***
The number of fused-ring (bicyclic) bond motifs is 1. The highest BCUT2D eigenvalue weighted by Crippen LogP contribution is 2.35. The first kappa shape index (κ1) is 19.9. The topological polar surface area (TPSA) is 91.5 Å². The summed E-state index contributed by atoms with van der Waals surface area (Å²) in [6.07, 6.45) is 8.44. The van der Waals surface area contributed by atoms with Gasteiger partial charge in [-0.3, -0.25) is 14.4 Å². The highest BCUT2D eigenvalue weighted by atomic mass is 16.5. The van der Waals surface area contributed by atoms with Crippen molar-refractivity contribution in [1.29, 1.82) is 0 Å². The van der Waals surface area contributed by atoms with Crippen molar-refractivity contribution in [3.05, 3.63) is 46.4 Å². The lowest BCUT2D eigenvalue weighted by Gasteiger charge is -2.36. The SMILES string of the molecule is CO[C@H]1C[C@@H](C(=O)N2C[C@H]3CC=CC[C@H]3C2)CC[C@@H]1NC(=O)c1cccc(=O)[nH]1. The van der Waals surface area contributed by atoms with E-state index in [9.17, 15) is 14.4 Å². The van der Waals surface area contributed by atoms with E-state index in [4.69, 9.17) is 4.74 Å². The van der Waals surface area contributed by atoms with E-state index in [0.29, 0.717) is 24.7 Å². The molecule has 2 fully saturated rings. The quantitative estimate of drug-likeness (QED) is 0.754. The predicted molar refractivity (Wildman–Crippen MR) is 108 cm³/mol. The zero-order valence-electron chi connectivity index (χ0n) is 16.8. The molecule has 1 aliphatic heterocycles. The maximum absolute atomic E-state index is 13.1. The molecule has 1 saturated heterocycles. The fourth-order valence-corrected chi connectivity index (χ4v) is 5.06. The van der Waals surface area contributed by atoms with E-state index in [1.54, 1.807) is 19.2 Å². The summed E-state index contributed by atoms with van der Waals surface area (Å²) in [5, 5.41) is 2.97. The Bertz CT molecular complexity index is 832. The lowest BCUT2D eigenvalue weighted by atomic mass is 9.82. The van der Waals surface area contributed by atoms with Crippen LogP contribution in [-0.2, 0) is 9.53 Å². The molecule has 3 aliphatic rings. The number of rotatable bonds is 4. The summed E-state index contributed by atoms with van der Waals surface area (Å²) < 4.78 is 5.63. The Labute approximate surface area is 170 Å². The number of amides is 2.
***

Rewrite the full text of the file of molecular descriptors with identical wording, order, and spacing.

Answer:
The number of fused-ring (bicyclic) bond motifs is 1. The highest BCUT2D eigenvalue weighted by Crippen LogP contribution is 2.35. The first kappa shape index (κ1) is 19.9. The topological polar surface area (TPSA) is 91.5 Å². The summed E-state index contributed by atoms with van der Waals surface area (Å²) in [6.07, 6.45) is 8.44. The van der Waals surface area contributed by atoms with Gasteiger partial charge in [-0.3, -0.25) is 14.4 Å². The highest BCUT2D eigenvalue weighted by atomic mass is 16.5. The van der Waals surface area contributed by atoms with Crippen molar-refractivity contribution in [1.29, 1.82) is 0 Å². The van der Waals surface area contributed by atoms with Crippen molar-refractivity contribution in [3.05, 3.63) is 46.4 Å². The lowest BCUT2D eigenvalue weighted by Gasteiger charge is -2.36. The SMILES string of the molecule is CO[C@H]1C[C@@H](C(=O)N2C[C@H]3CC=CC[C@H]3C2)CC[C@@H]1NC(=O)c1cccc(=O)[nH]1. The van der Waals surface area contributed by atoms with E-state index in [9.17, 15) is 14.4 Å². The van der Waals surface area contributed by atoms with E-state index in [4.69, 9.17) is 4.74 Å². The van der Waals surface area contributed by atoms with E-state index in [0.29, 0.717) is 24.7 Å². The molecule has 2 fully saturated rings. The quantitative estimate of drug-likeness (QED) is 0.754. The predicted molar refractivity (Wildman–Crippen MR) is 108 cm³/mol. The zero-order valence-electron chi connectivity index (χ0n) is 16.8. The molecule has 1 aliphatic heterocycles. The maximum absolute atomic E-state index is 13.1. The molecule has 1 saturated heterocycles. The fourth-order valence-corrected chi connectivity index (χ4v) is 5.06. The van der Waals surface area contributed by atoms with E-state index in [1.54, 1.807) is 19.2 Å². The summed E-state index contributed by atoms with van der Waals surface area (Å²) in [5, 5.41) is 2.97. The Bertz CT molecular complexity index is 832. The lowest BCUT2D eigenvalue weighted by atomic mass is 9.82. The van der Waals surface area contributed by atoms with Crippen LogP contribution in [-0.2, 0) is 9.53 Å². The molecule has 3 aliphatic rings. The number of rotatable bonds is 4. The summed E-state index contributed by atoms with van der Waals surface area (Å²) < 4.78 is 5.63. The Labute approximate surface area is 170 Å². The number of amides is 2.